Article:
Estimated Tax Penalty Calculator

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Have you paid quarterly taxes in 2021?

IRS Tax Penalty

The tax system in the US works on a pay-as-you-go basis, so the IRS collects income taxes throughout the year via payroll. Ideally, if you are a W-2 employee, you automatically get your taxes withheld by your employer. However, as a freelancer, taxes are a little more complicated. You’re your own employer, so you have to pay a bit extra in “self-employment tax” to contribute to Social Security and Medicare.

So, as a freelancer, you must make estimated tax payments if you owe $1,000 or more in taxes when you file your annual return. It’s the same case with corporations that expect to owe at least $500 to the government.

These estimated tax payments (1040-ES) are due on a quarterly basis, as shown below:

Payment Period
Due Date
Jan. 1 - Mar. 31
April, 15
Apr. 1 - May 31
(2 months)
June, 15
Jun. 1 - Aug. 31
September 15
Sept. 1 - Dec. 31
(2 months)
January 18

Failure to pay quarterly taxes on time can lead to penalties. The Internal Revenue Service can charge you a penalty for not paying quarterly taxes, or for delayed or inadequate payments, even if you’re due a refund when you file your tax return.

Now, if you’re wondering how much is the penalty for not paying estimated taxes? Well, gear up because these penalties can be very steep. There are several types of penalties that the IRS will impose on late taxpayers.

The three most common tax penalties:

  • Underpayment penalty
  • Failure to file penalty
  • Failure to pay penalty

If you manage to file and pay your taxes on time, you need not worry about the first two penalties. However, be aware of the estimated tax penalty. The Internal Revenue Service will charge you the estimated tax penalty if you fail to pay your full estimated tax amount.

The penalty amount fluctuates and changes during every single quarter of the year based on the current interest rate. The interest adds up on any unpaid balance and compounds daily from the due date of the return (regardless of any extension) until you pay the balance in full.

As mentioned above, the rate of interest is determined on a quarterly basis. For non-corporations, the interest rate for taxpayers is set to the federal short-term rate, plus 3%. The following represents the interest rate for the fourth quarter of 2021:
  • 3% for overpayments (2% in the case of a corporation);
  • 0.5 % for the portion of a corporate overpayment exceeding $10,000;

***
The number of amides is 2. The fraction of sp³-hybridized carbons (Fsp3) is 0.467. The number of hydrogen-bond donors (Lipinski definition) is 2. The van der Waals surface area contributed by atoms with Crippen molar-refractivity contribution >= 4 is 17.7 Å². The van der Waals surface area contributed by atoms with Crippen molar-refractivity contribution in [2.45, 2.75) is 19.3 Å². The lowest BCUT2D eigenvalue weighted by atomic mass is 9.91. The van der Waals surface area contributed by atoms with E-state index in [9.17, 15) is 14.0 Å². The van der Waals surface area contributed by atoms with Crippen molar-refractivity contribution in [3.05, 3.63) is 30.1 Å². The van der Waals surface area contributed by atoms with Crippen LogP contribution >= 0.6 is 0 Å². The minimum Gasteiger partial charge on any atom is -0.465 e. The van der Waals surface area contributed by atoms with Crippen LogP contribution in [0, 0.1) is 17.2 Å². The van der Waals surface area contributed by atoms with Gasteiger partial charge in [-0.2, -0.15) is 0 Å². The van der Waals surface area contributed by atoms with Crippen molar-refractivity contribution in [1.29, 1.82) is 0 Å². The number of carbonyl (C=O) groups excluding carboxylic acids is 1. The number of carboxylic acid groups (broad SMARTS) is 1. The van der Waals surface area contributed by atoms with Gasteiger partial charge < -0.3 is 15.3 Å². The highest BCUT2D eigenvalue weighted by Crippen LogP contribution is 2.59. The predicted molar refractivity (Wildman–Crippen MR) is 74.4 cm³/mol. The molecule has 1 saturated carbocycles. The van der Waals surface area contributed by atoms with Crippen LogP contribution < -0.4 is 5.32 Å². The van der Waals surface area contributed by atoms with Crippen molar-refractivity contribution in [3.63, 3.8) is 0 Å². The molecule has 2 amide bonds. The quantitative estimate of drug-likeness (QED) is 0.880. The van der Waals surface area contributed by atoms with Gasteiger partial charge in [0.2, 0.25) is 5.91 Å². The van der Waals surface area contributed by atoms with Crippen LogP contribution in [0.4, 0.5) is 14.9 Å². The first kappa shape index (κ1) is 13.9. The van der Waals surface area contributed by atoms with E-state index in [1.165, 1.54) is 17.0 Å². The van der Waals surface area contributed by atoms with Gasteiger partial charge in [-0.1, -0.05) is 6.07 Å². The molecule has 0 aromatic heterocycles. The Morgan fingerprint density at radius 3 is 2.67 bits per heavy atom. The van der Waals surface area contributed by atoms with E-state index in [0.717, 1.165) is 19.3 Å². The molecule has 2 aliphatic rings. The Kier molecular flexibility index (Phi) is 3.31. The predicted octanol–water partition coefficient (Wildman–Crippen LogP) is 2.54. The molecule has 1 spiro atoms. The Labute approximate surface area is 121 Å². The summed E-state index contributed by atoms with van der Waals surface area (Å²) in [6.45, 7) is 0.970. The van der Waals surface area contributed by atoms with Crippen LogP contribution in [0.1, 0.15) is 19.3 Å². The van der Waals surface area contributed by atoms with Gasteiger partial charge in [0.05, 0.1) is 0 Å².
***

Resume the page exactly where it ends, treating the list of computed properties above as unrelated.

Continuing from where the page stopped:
• 3% percent for underpayments; and
  • 5% percent for large corporate underpayments.

You can use the IRS penalty and interest calculator to figure out the exact amount of interest you have to pay on a penalty. The IRS interest and penalty calculator calculates the penalty amount on the basis of your filing status, income, quarterly tax amount, and deduction method.

Underpayment Penalty

The IRS(Internal Revenue Service) can slap you with an underpayment penalty if you fail to make the full estimated tax payments.

Taxpayers can avoid this IRS penalty if they owe less than $1,000 in tax after withholdings and credits, or if they paid at least 90% of the tax for the current year or 100% of the tax shown on the return for the prior year.

How much is underpayment penalty?

The IRS underpayment penalty fluctuates and changes during every quarter. For the year 2021, the IRS charges a penalty of 3% which is based on the current interest rate or you can use FlyFin’s IRS penalty calculator.

To avoid the IRS underpayment penalty, you can choose between the following approaches:
  • If you expect to earn about the same amount as last year, you can take the amount of tax you paid on your 2020 return, and divide it by four, to figure out your 2021 quarterly estimated tax amount.
    • If you use this method but end up earning more money in 2021 than you did in 2020 (or end up with a bigger tax bill), you’d be required to pay additional taxes when you file your annual tax return. However, you won’t have to pay a penalty.
    • If your income drops by a significant amount, you may not be able to make excessively large payments that will just end up being refunded at the end of the year.
  • You can make quarterly payments equal to 90% of your current year’s tax bill.
  • If all of this sounds too complicated, you can simply opt in to use FlyFin’s Quarterly tax calculator.
    • It is powered by A.I. and backed by CPAs. All your expenses are categorized on the basis of your income and profession.
    • File an accurate tax amount and not a penny more. The entire process takes less than 5 minutes.
The IRS’ calculation for the penalty is based on the following:
  • Total underpayment amount
  • The period when the underpayment was underpaid